This page explains how children are institutionally discriminated against and gives ideas on how to systematically explore and identify these issues.

Children and young people regularly experience discrimination because of their age: this is clearly visible in laws, policies and attitudes. This is sometimes called childism but it is a discrimination that is often forgotten or seen as legitimate. Yet, childism includes some of the same kinds of discrimination that women and black people have experienced. For example, children are systematically excluded or under curfew from being in certain public spaces. A further example is the belief that hitting children (within reason) is acceptable.

Despite our understanding of other forms of discrimination, specific laws continue to support the same kinds of discrimination against children and young people.

Some children and young people also face further discrimination because they too experience racism, sexism or homophobia or because of their experience of being disabled or living in care.

Understanding how discrimination against children operates can help us identify how policies, practices and attitudes need to change in order to end prejudice against children and to more effectively implement their rights.

Discrimination based on age - some examples


  • Children and young people are criminalised for being in certain public spaces at the wrong time (e.g. outside a shop after 8pm).
  • Children can be physically punished.
  • Young people are discriminated against in terms of minimum pay and social security benefits.


  • Children are excluded from certain spaces, such as hotels, campsites, shops.
  • Children and young people are ignored in some health service provision.


  • Media portrayal of children and young people consistently stereotypes young people as delinquent youths.
  • Children are assumed to be incompetent, are not listened to or not believed.

Further discrimination based on other experiences

Children who have other marginalizing experiences can experience multiple layers of discrimination on top of childism. These are things like racism and sexism, which affect children directly and through their membership of marginalised groups. For example African-Caribbean boys are discriminated against through attitudes such as the expectation that they will not do well at school, and at the same time their parents’ experience of discrimination in the workplace may mean that they have lower household incomes and less access to education resources.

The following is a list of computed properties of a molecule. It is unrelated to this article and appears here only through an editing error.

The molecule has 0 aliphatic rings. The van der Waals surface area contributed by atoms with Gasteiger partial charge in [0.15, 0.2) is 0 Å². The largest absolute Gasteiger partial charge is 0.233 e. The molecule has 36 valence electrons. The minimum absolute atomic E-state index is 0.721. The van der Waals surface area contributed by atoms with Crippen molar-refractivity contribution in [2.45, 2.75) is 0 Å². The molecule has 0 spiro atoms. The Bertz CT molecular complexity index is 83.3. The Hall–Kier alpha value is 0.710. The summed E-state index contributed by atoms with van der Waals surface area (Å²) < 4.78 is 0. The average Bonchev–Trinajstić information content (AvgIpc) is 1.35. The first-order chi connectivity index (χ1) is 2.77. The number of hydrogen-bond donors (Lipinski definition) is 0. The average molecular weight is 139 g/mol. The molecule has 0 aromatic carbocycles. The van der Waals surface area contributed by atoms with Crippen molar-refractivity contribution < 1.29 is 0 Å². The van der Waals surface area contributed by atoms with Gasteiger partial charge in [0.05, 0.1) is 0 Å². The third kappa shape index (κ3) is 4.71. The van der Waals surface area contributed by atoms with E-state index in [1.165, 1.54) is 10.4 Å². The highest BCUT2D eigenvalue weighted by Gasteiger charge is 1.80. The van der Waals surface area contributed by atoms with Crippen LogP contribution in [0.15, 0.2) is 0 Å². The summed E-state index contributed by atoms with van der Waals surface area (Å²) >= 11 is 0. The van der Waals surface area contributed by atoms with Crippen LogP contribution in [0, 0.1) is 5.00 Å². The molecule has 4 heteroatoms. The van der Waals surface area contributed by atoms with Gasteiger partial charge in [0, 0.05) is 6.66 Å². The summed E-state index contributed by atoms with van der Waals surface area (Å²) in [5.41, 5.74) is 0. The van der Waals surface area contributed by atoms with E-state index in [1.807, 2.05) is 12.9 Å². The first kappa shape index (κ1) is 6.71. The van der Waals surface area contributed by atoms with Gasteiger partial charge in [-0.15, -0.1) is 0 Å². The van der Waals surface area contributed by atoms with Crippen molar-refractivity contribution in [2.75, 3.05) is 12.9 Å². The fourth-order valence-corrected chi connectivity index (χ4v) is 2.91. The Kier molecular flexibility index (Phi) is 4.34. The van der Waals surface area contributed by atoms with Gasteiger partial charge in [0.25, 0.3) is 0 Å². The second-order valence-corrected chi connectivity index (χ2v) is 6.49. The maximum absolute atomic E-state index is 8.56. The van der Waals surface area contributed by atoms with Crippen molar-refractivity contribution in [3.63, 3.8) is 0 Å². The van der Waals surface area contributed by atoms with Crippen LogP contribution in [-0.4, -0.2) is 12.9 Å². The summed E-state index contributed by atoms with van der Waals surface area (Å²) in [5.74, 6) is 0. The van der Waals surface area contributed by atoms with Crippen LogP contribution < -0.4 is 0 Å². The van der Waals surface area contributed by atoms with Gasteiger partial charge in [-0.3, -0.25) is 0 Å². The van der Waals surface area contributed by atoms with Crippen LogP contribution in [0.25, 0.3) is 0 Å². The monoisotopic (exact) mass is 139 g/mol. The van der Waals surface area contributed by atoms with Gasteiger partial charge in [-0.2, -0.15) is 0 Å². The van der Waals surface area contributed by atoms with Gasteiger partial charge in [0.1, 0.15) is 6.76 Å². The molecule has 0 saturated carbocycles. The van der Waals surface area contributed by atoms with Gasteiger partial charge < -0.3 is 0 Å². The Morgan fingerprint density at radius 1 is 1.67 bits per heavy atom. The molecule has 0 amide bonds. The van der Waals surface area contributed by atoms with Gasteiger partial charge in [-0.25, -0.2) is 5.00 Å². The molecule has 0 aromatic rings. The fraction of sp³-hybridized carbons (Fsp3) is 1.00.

The following experiences make children particularly likely to face discrimination:

  • Poverty
  • Racism
  • Sexism
  • Seeking asylum
  • Being a young carer
  • Being homeless
  • Being disabled
  • Being mentally ill
  • Being a Gypsy or a Traveller
  • Being lesbian, gay or bisexual
  • Living in local authority care

Some of these multiple layers of discrimination that impact on children have been summarised on pages 15, 16 & 17 of Stop, look, listen: the road to realising children’s rights in Wales

Understanding how discrimination against children operates

Discrimination against children and young people occurs through laws, policies and attitudes and operate through a number of mechanisms. In order to remedy the discrimination that children experience we have to examine all laws, policies and attitudes for traces of these mechanisms. This will enable us to identify what we need to change and how.

The key to achieving these changes in thinking and consequent changes in law, policy and practice, is to create space for dialogue between adults and children and to allow professionals the space to reflect on their practice.

Reflecting on these issues as an individual or within your organization will help you make the distinctions that may help you change policy and practice. Ask yourselves if your organization operates any of the following mechanisms:

  • Overt Discrimination and Age Blindness: unjust age distinctions in laws, policies and attitudes, or the absence of these when age specific provision would be appropriate.
  • Marginalisation: children are not seen as the core business of a service which they actually use.
  • Stereotyping, Internalised Childism, Victim Blaming and the Deficit Model: children are held responsible for their own ill-treatment or falsely demonised for ill-behaviour but not seen as responsible enough to be listened to, believed or trusted.
  • Exploitation: children are expected to fulfil unreasonable obligations, often without any control over their nature.

Useful links and resources:

  • To access the Children’s Rights Information Network’s tool kit on the non-discrimination of children go to
  • Webb E. Discrimination in Stop, Look, Listen: the road to realizing children’s rights in Wales Save the Children, 2007.
  • Webb, E., Maddocks, A. & Bongilli, J. (2002) Effectively protecting Black and minority ethnic children from harm: overcoming barriers to the child protection process. Child Abuse Review 2002: 11: 394-410.
  • Webb Elspeth. (2006) The Impact of Discrimination on Children. Ethics, Law and Society Volume II. 2006. Eds Gunning, J. and Holm, S. Ashgate publishing UK.

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